said, stressing with other candi
dates that students need to be more
aware of internship opportunities.
Possible solutions included an
Internet listserv connecting all
CBA students* creating a central
ized list of available jobs and
iflcreasing relations with CBA
“Our best advertisement are
the CBA graduates,” sophomore
business education major Andy
Shuerman £aid. “They create a
name for us, and if we best prepare
them we will reap the benefits.”
The forum also raised ques
tions about finding a new dean of
CBA. The college has been with
out a permanent dean since
■: "a* juuui . j— i
December 1995. John Goebel is
serving as dean until a new dean is
appointed.Candidates were opti
mistic about the change in admin
istration and thought social mixers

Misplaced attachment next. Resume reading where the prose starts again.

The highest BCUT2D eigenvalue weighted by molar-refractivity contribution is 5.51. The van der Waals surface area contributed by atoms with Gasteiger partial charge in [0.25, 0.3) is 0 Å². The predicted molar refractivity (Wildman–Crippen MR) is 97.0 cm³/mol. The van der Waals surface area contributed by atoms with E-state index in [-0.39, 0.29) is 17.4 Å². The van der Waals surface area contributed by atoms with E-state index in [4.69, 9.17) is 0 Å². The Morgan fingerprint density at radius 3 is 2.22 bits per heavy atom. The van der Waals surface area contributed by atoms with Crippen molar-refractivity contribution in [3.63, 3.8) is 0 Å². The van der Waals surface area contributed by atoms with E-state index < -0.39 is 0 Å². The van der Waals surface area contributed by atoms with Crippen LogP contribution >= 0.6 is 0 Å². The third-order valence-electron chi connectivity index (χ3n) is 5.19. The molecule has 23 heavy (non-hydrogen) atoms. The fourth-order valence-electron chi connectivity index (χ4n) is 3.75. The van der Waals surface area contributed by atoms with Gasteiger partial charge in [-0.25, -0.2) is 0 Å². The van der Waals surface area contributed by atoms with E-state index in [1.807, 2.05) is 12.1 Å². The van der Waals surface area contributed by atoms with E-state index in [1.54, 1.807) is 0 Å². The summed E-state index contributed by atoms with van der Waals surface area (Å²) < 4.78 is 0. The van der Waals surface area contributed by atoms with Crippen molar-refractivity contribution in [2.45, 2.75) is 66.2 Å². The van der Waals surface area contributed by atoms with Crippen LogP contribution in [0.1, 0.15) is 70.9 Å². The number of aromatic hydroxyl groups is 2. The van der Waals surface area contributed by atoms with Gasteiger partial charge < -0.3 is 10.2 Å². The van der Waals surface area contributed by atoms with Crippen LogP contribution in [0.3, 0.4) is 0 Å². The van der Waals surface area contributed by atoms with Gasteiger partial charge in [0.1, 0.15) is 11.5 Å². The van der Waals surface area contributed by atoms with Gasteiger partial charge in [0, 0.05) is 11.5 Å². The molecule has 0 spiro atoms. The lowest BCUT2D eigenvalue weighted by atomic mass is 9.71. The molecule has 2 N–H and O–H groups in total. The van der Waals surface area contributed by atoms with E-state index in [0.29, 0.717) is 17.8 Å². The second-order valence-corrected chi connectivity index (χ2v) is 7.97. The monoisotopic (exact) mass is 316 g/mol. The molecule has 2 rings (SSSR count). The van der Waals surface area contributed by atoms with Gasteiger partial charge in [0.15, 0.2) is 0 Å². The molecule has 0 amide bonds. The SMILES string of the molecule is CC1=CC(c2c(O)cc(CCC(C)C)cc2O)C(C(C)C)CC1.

and open houses were possible
ways to foster good relations
between the new dean and CBA
“(The new dean) will have high
standards to live up to,” junior
marketing major Sommer Sjulin
said. “Whoever does take the role
will bring new ideas and a positive
attitude, as Dean Goebel has done
-fOl-US;”'..'. > i; ' . \
Diversity took center 'Statge at
the end.of the forntn, and candi
dates expressed "different views on
the types of diversity needing
attention in CBA.
It isn t really race-related,
though people focus on race,”
Ushio said. “It’s between on-cam
pus and off-campus students,
greek and residence hall students.”
Junior finance major Kay
Kwang said student activity con
tributes to diversity.
“It’s diversity of student
activism,” she said. “There are
those who are extremely active and
make an effort to know what’s
going on, then there are those who
don’t know or don’t have the desire
to know. We have to come to a
happy medium.”
Candidates suggested interac
tion as a possible remedy to the
problem, through events such as a
CBA Day and diversity/sensitivity
All the candidates agreed that
some sort of change is necessary.
“It will be a process,”
Shuerman said. “We just need to
begin it.”
_Ajviw. Vice
■^ •,*■ £‘ V'vo
V Here’s a reminder
) for SOS, MAP, ant
/ McNair students..